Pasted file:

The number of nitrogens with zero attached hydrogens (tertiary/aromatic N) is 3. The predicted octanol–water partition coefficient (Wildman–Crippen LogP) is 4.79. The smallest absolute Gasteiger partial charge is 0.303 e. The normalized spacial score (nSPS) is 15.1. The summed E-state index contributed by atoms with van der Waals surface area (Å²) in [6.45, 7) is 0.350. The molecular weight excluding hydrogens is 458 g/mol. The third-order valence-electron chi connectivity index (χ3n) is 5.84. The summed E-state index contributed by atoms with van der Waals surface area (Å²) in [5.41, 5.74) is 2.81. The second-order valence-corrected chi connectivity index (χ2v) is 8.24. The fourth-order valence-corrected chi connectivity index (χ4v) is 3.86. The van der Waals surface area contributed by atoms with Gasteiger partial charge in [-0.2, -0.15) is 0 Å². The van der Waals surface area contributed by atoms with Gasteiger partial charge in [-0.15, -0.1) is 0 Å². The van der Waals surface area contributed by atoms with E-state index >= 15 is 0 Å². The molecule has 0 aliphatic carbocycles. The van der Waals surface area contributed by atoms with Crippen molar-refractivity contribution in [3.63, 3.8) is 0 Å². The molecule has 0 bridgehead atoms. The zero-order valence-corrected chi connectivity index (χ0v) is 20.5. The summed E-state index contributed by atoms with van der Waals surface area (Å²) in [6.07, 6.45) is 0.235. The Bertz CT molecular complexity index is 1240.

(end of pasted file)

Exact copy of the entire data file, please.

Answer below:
The number of nitrogens with zero attached hydrogens (tertiary/aromatic N) is 3. The predicted octanol–water partition coefficient (Wildman–Crippen LogP) is 4.79. The smallest absolute Gasteiger partial charge is 0.303 e. The normalized spacial score (nSPS) is 15.1. The summed E-state index contributed by atoms with van der Waals surface area (Å²) in [6.45, 7) is 0.350. The molecular weight excluding hydrogens is 458 g/mol. The third-order valence-electron chi connectivity index (χ3n) is 5.84. The summed E-state index contributed by atoms with van der Waals surface area (Å²) in [5.41, 5.74) is 2.81. The second-order valence-corrected chi connectivity index (χ2v) is 8.24. The fourth-order valence-corrected chi connectivity index (χ4v) is 3.86. The van der Waals surface area contributed by atoms with Gasteiger partial charge in [-0.2, -0.15) is 0 Å². The van der Waals surface area contributed by atoms with Gasteiger partial charge in [-0.15, -0.1) is 0 Å². The van der Waals surface area contributed by atoms with E-state index >= 15 is 0 Å². The molecule has 0 aliphatic carbocycles. The van der Waals surface area contributed by atoms with Crippen molar-refractivity contribution in [3.63, 3.8) is 0 Å². The molecule has 0 bridgehead atoms. The zero-order valence-corrected chi connectivity index (χ0v) is 20.5. The summed E-state index contributed by atoms with van der Waals surface area (Å²) in [6.07, 6.45) is 0.235. The Bertz CT molecular complexity index is 1240.